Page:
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Sometimes, as dairy farmer Joanna Binnington is managing the “energetic teenage heifers” on her Sussex farm, she pauses for a moment to reflect on just how her life has changed.
Previously, Joanna was working in London as a buyer for a high-end glassware retailer. Then in 1981, she married Tim and a few years later that was it, she upped sticks and made the move into farming.
“I’d always enjoyed working with animals and the chance to get involved with the family farm was too good an opportunity to miss. I have a special passion for cows. Within two years, Joanna had taken over running the farm.
At that time, we had a herd of 120 pedigree Holsteins, black and white dairy cows that are such an iconic part of our countryside. I love every part of working with them - walking through the herd and hearing them cudding quietly, the breeding and rearing of calves, letting the cows out to pasture in the spring and bringing them back inside before the start of winter.”
The herd has now expanded to 250 milking cows with 80 yearling heifers and 80 heifer calves. The farm are proud to be suppliers of milk for M&S and are working with RSPCA Assured to ensure the highest welfare standards for all the stock.
When Joanna first came into dairy farming, there were very few women working in the industry and she describes herself as having been “a bit of a novelty.”
“I had to learn absolutely everything from scratch. But there are advantages to coming from a non-farming background. You aren’t afraid to question everything and be open to new ideas and innovations.”
Nowadays, women are taking major roles in dairying both on farm and right through the supply chain which is wonderful to see.
But dairy farming is a volatile industry and notoriously difficult to thrive in.
“We grew the herd gradually and in 1999 we became part of the Marks & Spencer Milk Pool. Having that direct relationship with our retailer was a major change for us. Then in 2010, we arrived at a critical juncture: our old milking unit needed replacing. We either had to make a significant investment in the business or stop milking.
Luckily, we had a ten-year contract with M&S, so we were confident that we could make it work.”
With the security of the M&S Milk Pool contract behind her, Joanna was able to invest in a new unit to house the cows. A unit that would offer the very best in comfort and welfare for the herd and also the best working environment for the staff.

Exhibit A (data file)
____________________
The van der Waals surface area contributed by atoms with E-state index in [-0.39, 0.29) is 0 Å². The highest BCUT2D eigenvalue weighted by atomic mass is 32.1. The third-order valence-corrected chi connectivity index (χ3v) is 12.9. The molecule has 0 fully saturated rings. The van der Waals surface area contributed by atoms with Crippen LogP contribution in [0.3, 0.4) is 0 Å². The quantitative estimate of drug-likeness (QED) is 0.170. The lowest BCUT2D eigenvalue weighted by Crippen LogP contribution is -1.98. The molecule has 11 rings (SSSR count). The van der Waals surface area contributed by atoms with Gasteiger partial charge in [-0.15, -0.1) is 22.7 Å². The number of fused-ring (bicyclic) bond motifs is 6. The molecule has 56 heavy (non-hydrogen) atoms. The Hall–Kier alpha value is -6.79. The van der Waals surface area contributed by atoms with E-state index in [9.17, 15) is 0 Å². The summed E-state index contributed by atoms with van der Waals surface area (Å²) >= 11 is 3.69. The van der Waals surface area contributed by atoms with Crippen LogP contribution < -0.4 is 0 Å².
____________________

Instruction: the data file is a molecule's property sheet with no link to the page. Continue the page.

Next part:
By 2012, the herd had grown to 250 and had moved into their brand new home.
Joanna operates a closed herd system. This means all their cows are born on the farm, raised on the farm and milked on the farm.
“We can trace back most of our Holstein dairy cow families over 40 years. One of our matriarch cows has eight generations of relations currently milking in the herd daughters, granddaughters, nieces and great-nieces. The latest calf from this family was born in November 2019 and is called Thakeham Archer Beauty 213.
We know the genetics of our herd very well so we can select the best animals to breed from for their productivity and health traits. The remainder of the cows are bred to an Aberdeen Angus and these calves leave the farm and go on to be reared for beef.
We became RSPCA Assured a couple of years ago. Their vision that all farm animals should have a good life and be treated with compassion and respect, chimes exactly with our approach.
There are more than 300 strict welfare standards we have to meet before our milk can be labelled RSPCA Assured. These standards cover the entire life of the animal and have both cow and calf health and comfort at their heart. For example, cows must have plenty of space and enough bedding so they can lie down and get up comfortably, they must be allowed outside to graze in the summer months and they must have environmental enrichments such as cow brushes so they can groom themselves. These and all the many other standards we are proud to meet.”
But what of “the teenagers”?
“These are our heifers - around 12-18 months old. They are just starting to realise how big and strong they are and they can be very lively. We have 65 of them at the moment and moving them to new pasture can be challenging – although a bag of feed usually does the trick.”